Off to Chíchen Itzá, the Seventh Wonder of the World. Or thereabouts. Lots of tourists, lots of street vendors selling Mayan gimmicks to the tourists, and lots of pyramids and tombs. Lots of kids on the bus, lots of European languages spoken. Insert two more lots here to make seven.
The weather here has been very warm. Hot is actually a better word - in the 90's Fahrenheit. Very clever these Mayans, they use Centígrado instead, so it sounds cool. It was in the low 30's today. Good for preparing home fried Gringos.
A little excitement at the school over the weekend. Burglars had broken into the school, destroyed the vending machine, trashed the office and were figuring out what to do with all the computers, when the owners happened to drop by. Many police and now a security firm guarding the place until alarms are installed.
It was too hot for extended walks so after class David went with his new guia Gabriella to a local restaurant for refreshments and mangled Spanish. These poor kids must be masochists.
Spanish has two verbs that express the different meanings of "to be": "estar" and "ser". They can have entirely different meanings.
For instance "David está aburrido" means "David is bored", whereas "David es aburrido" means "David is boring." All the students would agree with one or the other.
Spanish lessons are intriguing. Rhonda took a candid photo in the computer lab that illustrates the depth of student obsession.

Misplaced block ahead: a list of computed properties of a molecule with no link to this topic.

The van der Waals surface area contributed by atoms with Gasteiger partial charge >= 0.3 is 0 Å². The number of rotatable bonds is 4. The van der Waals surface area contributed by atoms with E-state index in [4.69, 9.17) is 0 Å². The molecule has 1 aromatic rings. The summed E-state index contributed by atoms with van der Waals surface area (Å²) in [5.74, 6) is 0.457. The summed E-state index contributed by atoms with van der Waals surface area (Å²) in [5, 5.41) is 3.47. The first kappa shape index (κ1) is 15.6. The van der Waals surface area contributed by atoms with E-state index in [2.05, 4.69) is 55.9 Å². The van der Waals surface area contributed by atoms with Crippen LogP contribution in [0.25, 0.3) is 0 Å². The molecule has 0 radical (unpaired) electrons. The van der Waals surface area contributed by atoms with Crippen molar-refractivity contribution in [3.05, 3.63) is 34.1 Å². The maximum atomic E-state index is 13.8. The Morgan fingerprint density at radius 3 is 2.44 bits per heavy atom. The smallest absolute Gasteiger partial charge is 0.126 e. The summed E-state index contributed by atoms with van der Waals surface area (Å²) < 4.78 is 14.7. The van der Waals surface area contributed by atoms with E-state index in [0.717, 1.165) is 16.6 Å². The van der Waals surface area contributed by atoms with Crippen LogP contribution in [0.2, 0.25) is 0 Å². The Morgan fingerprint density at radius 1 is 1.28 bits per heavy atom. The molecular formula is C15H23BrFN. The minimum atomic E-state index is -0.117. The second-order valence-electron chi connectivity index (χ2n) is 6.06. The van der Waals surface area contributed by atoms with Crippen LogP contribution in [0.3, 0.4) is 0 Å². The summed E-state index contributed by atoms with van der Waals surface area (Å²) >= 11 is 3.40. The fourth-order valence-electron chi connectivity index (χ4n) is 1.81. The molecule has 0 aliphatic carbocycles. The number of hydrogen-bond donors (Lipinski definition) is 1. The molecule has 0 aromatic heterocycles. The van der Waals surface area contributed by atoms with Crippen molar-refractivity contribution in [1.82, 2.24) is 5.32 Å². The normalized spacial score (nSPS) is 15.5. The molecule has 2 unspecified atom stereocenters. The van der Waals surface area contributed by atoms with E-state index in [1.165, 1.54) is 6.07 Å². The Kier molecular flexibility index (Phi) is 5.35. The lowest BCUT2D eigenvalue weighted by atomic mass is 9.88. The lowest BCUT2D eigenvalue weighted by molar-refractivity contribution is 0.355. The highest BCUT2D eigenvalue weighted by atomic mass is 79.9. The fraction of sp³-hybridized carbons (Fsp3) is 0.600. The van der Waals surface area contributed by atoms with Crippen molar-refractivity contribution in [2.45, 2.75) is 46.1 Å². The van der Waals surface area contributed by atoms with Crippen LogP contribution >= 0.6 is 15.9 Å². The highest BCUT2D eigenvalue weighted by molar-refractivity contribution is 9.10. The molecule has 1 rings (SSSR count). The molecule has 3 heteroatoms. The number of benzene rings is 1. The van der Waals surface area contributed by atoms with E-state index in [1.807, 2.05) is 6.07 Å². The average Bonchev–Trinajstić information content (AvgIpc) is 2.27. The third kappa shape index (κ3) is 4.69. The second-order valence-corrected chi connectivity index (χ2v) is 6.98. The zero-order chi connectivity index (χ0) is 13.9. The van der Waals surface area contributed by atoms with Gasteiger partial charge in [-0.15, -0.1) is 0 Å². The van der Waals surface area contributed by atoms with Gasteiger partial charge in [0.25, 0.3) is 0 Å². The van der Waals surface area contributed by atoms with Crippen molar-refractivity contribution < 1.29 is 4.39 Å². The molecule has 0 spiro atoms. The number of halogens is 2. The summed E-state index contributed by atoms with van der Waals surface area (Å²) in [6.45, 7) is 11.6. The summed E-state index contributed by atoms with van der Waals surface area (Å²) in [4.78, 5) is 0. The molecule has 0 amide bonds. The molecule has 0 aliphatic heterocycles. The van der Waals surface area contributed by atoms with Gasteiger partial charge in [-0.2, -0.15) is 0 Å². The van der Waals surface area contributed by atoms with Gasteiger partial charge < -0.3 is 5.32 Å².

Well, the whole water thing is getting to David. What water thing? you ask. The lack of water is the thing.
The house is sort of in the suburbs, and David's suite is on the second floor. An electric pump draws water from who knows where up to a holding tank on the roof, where gravity feeds the pipes in the house, if somebody has turned on the pump, which is not always the case. In addition, there is a small water heater on the outside of the house. To turn on the water heater, David exits through his balcony and along a short section of roof to turn the dial. The heater will poof into flame. If there is water. If there is a pilot flame. If there is any gas. Add all these 'ifs' together, and you get a lot of cold showers. And sometimes no shower.
Anybody who wants a hot shower has to go through David's room to turn on the heater. The family is loathe to disturb David, who is known to go to sleep at the unimaginable hour of 9 pm. On one occasion, David looked up from his reading to see son Francisco through the window, hugging the second story wall as he crept along the narrow outside ledge to get to the water heater. A video walk-thru can be seen here.
There are several words in Spanish for "lazy". "Holgazán", "perezoso" and "flojo" trudge to mind. One of the students, a former Canadian air force pilot, says that he used to be called "Lazy-8" because of his tendency to fall asleep at the stick. This gentleman says he is willing the hand the title over to David.
Yesterday David had a chat with the lady of the house about utilities. Very expensive in México. Even though they use electricidad sparingly, the monthly bill is U$150. Gas is delivered in a truck every 2 weeks, is used only for showers, and not used at all in the summer. The Señora was surprised to learn that David has his own clothes washer and dish washer at home in the EEUU.
At lunchtime David bumped into a couple of other students in a downtown restaurant. They had similar gripes with respect to the language schooling, but were more annoyed that the teachers have next to no English. This doesn't bother David so much, but it is interesting to note that all the teachers have studied English in the same Mexican system that is trying to teach us Spanish.